“O WHAT A LIFE”

Con­tin­u­a­tion of ex­cerpts from the di­ary of John Bar­clay MAYON on his 1939 visit to his 80 year old mother for the first time since they em­i­grated from Liver­pool UK in 1910, he to Syd­ney and his mother to Van­cou­ver BC.

Hills to Hawkesbury Living Magazine - - Memories With Ivor Jones & Friends -

My stay in Van­cou­ver came to an end on Au­gust 30 when I set sail again – headed for Aus­tralia aboard the SS Ao­rangi af­ter the sad­dest part of my trip, hav­ing the say Good­bye to my 80 year old mother know­ing I would not see her again – but worth it be­cause of the plea­sure of see­ing her again af­ter 30 years. God Bless Her. The boat cleared the wharf at 10.45 am af­ter bid­ding farewell to a great num­ber of friends both old and new. Af­ter a pleas­ant jour­ney through the nar­rows, Vic­to­ria, Van­cou­ver Is­land, was reached at 4.30pm. I was met at the boat by my nephew and niece, also my old cabin mate on the out­ward trip. Just enough time was avail­able to run into town and have din­ner and back to the boat to sail again at 6.30pm. The re­main­ing hours of day­light was very pleas­ant sail­ing through the Straits of Juan-de-Fuca then to bed af­ter a very event­ful day. Au­gust 31 was spent mainly get­ting to know the pas­sen­gers and this junc­ture I do not think that they will be as happy a crowd as the ones on the “Ni­a­gara”. The “Ao­rangi” is a much more mod­ern ship than the “Ni­a­gara” but I think I pre­fer the lat­ter. The usual games and danc­ing on deck were par­taken of. Land­ing pa­pers were filled in for Honolulu also boat in­struc­tions – th­ese were more strict ow­ing to the anx­ious war mo­ments. On this day I re­ceived mes­sages aboard, wish­ing me Bon Voy­age from my peo­ple in B.C.

Fri­day, Septem­ber 1

Quite a stir this morn­ing on read­ing the Daily News­pa­per re hos­til­i­ties be­tween Ger­many and Poland – it be­came the topic of the ship for some hours. The sea, so far, has been like a mill pond but not much ac­tiv­ity amongst the pas­sen­gers. A pic­ture was shown at night “Damsel in Dis­tress” fea­tur­ing Burns and Allen, Fred As­taire and Joan Fon­taine, not much chop. Danc­ing on deck till 11pm.

Satur­day, Septem­ber 2

Looks like an­other quiet day – the morn­ing opened up in call­ing to­gether a meet­ing re a Sports Com­mit­tee to be held later in the day. A party of young girls trav­el­ling to Honolulu are hold­ing a sports com­pe­ti­tion this evening. Ships’ crew are now busy shield­ing deck lights so as to have a blackout dur­ing the night. Ru­moured that the ship is un­der ad­mi­ralty or­ders – all pre­cau­tions are be­ing taken.

Mon­day, Septem­ber 4

Com­pany gave spe­cial din­ner – Sou­venir Menu. Saloon nicely dec­o­rated flats, bal­loons, bunt­ing. Fancy Dress Ball at night in semi-dark­ness. Ship now trav­el­ing through­out night with­out light of any de­scrip­tion to be seen. All pas­sen­gers have been re­quested to re­frain from smok­ing on open decks and also asked to ob­scure any lights seen or to re­port to ships’ of­fi­cers.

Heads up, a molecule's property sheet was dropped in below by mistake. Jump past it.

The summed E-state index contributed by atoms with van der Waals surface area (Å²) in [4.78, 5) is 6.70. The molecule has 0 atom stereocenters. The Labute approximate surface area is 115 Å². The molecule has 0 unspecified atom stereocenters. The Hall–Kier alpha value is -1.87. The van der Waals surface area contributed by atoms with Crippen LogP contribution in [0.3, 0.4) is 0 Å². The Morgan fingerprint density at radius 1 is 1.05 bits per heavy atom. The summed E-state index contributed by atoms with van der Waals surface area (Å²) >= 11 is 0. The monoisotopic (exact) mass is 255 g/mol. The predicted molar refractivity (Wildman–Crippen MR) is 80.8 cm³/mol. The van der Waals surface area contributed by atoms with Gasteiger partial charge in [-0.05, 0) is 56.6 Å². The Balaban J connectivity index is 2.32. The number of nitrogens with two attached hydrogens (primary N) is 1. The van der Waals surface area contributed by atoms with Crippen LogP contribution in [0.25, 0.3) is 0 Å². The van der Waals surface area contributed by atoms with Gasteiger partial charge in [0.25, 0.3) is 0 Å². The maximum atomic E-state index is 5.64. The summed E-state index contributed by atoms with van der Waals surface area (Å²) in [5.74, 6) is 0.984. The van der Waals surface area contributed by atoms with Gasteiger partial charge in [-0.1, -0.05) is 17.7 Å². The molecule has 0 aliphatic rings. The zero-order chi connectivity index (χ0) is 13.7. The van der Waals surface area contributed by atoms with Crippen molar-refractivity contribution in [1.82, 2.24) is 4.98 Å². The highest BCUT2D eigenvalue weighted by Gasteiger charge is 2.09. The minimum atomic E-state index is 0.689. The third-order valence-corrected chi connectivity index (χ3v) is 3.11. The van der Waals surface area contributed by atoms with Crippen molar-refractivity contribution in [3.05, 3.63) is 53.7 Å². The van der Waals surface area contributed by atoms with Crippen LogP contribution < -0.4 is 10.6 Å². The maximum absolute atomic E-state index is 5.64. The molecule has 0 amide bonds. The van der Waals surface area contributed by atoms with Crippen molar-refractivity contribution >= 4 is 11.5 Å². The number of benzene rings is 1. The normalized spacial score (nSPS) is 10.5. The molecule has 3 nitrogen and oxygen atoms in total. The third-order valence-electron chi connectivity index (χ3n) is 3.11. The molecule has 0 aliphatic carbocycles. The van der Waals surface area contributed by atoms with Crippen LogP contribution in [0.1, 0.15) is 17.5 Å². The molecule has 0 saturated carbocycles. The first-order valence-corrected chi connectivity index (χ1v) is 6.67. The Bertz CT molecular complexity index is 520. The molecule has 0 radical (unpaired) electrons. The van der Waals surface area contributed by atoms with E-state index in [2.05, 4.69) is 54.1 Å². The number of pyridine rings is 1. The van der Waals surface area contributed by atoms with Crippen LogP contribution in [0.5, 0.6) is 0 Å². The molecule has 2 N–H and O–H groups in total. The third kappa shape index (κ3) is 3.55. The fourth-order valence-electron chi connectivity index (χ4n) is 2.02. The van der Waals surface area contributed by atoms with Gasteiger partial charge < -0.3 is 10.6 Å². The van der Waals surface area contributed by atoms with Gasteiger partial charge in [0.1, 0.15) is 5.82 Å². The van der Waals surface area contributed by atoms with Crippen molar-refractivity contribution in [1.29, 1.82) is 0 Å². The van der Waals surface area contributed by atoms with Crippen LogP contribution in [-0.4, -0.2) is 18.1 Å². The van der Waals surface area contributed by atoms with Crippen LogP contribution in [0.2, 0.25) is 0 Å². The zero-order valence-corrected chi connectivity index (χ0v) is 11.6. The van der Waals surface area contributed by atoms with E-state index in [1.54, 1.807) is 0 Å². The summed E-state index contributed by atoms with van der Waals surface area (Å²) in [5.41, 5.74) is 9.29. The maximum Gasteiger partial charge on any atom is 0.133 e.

Tues­day, Septem­ber 5

Very warm night. Weather now trop­i­cal. Have learnt that ship has been miles off usual course, zig-zag­ging in all di­rec­tions. 12 mid­day. Land of the Hawai­ian group now sighted. Great to see land again. Pass­ing sev­eral small is­lands 3.30pm. Near­ing Honolulu now – quite close to land. Now turn­ing around Di­a­mond Head – said to be the sec­ond Gibraltar. Palace and Hawai­ian Ho­tels can been seen in the back­ground of Waikiki Beach. Not many break­ers to­day, the wa­ter is very quiet. 4pm Pi­lot com­ing aboard now, also two Cus­toms boats to fol­low ship in as usual. Im­mi­gra­tion Of­fi­cials are also aboard – ship is al­most at a stand­still. All pass­ports to be stamped prior to land­ing. The wa­ter­front of Honolulu now very plain – all the usual land­marks are to be seen – be­ing my sec­ond visit, I am able to ex­plain same to oth­ers. Tied up 5pm. Spe­cial pre­cau­tions are be­ing taken – no vis­i­tors al­lowed on board. Great rush to buy pa­pers. Took walk ashore, sail­ing time not spec­i­fied but re­quest­ing all pas­sen­gers to be aboard by 11am fol­low­ing day. Sail­ing time left to dis­cre­tion of Cap­tain. Saw all shops clos­ing so re­turned to ship for din­ner. At night, drove over to see the Punch Bowl vol­cano – still ac­tive, but very quiet – the heat is quite eas­ily felt. Re­turned to city and saw Honolulu again at night time Won­der­ful. Back to ship – many lei sell­ers were en­coun­tered and the fumes of Frangi­pani al­most be­came sick­en­ing.

Wed­nes­day, Septem­ber 6

Up to see Honolulu at dawn. Its sit­u­a­tion is grand. Ev­ery­thing is so peace­ful. Ship tak­ing on its oil and wa­ter. Break­fast 7.30am. Ashore again, away to Waikiki for a surf – back to town and rushed about to do some shop­ping, then back to ship 10.50am, feel­ing very warm. Many new pas­sen­gers bound for Aus­tralia and New Zealand can­celled their pas­sages pre­fer­ring to travel on Amer­i­can ships. Jim Lon­dos – World’s Heavy­weight Cham­pion Wrestler also re­mained be­hind in­stead of trav­el­ing through to Aussie. Very few send offs took place ow­ing to the un­cer­tainty of sail­ing, how­ever the ship slipped out very qui­etly at 12.10pm. The usual wel­come to Honolulu by the won­der­ful Silver Band and Singers did not take place ow­ing to them – the play­ers – be­ing on va­ca­tion – sadly missed by all. 3pm now out of sight of land and headed for the Fiji Is­lands. Ru­moured that the Aus­tralian Cruiser “Perth” is to pick us up as con­voy. Re­mains to be seen. To be con­tin­ued Don’t for­get to con­trib­ute your mem­o­ries and also any old pho­to­graphs that you would like to see pub­lished in this magazine’s “AS WE WERE” sec­tion.

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